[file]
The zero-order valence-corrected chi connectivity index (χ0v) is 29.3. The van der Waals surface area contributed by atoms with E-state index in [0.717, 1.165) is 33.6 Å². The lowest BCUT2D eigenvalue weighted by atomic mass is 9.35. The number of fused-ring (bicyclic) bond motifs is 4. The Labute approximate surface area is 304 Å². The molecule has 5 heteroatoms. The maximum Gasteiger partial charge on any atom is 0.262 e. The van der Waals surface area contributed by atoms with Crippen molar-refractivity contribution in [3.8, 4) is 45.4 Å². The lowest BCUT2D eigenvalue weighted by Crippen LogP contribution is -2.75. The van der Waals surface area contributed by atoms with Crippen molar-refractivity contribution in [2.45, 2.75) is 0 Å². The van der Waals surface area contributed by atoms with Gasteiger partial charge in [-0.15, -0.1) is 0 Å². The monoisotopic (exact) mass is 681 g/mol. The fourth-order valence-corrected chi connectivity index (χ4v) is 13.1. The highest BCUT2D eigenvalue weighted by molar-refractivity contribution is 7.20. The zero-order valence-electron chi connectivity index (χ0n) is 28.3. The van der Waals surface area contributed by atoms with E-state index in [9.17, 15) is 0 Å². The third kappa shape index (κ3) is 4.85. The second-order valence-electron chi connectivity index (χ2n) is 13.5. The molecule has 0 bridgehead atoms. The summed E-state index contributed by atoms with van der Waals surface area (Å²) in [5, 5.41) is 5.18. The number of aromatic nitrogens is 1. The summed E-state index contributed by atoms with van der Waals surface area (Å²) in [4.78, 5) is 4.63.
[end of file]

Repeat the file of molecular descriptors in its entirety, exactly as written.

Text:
The zero-order valence-corrected chi connectivity index (χ0v) is 29.3. The van der Waals surface area contributed by atoms with E-state index in [0.717, 1.165) is 33.6 Å². The lowest BCUT2D eigenvalue weighted by atomic mass is 9.35. The number of fused-ring (bicyclic) bond motifs is 4. The Labute approximate surface area is 304 Å². The molecule has 5 heteroatoms. The maximum Gasteiger partial charge on any atom is 0.262 e. The van der Waals surface area contributed by atoms with Crippen molar-refractivity contribution in [3.8, 4) is 45.4 Å². The lowest BCUT2D eigenvalue weighted by Crippen LogP contribution is -2.75. The van der Waals surface area contributed by atoms with Crippen molar-refractivity contribution in [2.45, 2.75) is 0 Å². The van der Waals surface area contributed by atoms with Gasteiger partial charge in [-0.15, -0.1) is 0 Å². The monoisotopic (exact) mass is 681 g/mol. The fourth-order valence-corrected chi connectivity index (χ4v) is 13.1. The highest BCUT2D eigenvalue weighted by molar-refractivity contribution is 7.20. The zero-order valence-electron chi connectivity index (χ0n) is 28.3. The van der Waals surface area contributed by atoms with E-state index in [9.17, 15) is 0 Å². The third kappa shape index (κ3) is 4.85. The second-order valence-electron chi connectivity index (χ2n) is 13.5. The molecule has 0 bridgehead atoms. The summed E-state index contributed by atoms with van der Waals surface area (Å²) in [5, 5.41) is 5.18. The number of aromatic nitrogens is 1. The summed E-state index contributed by atoms with van der Waals surface area (Å²) in [4.78, 5) is 4.63.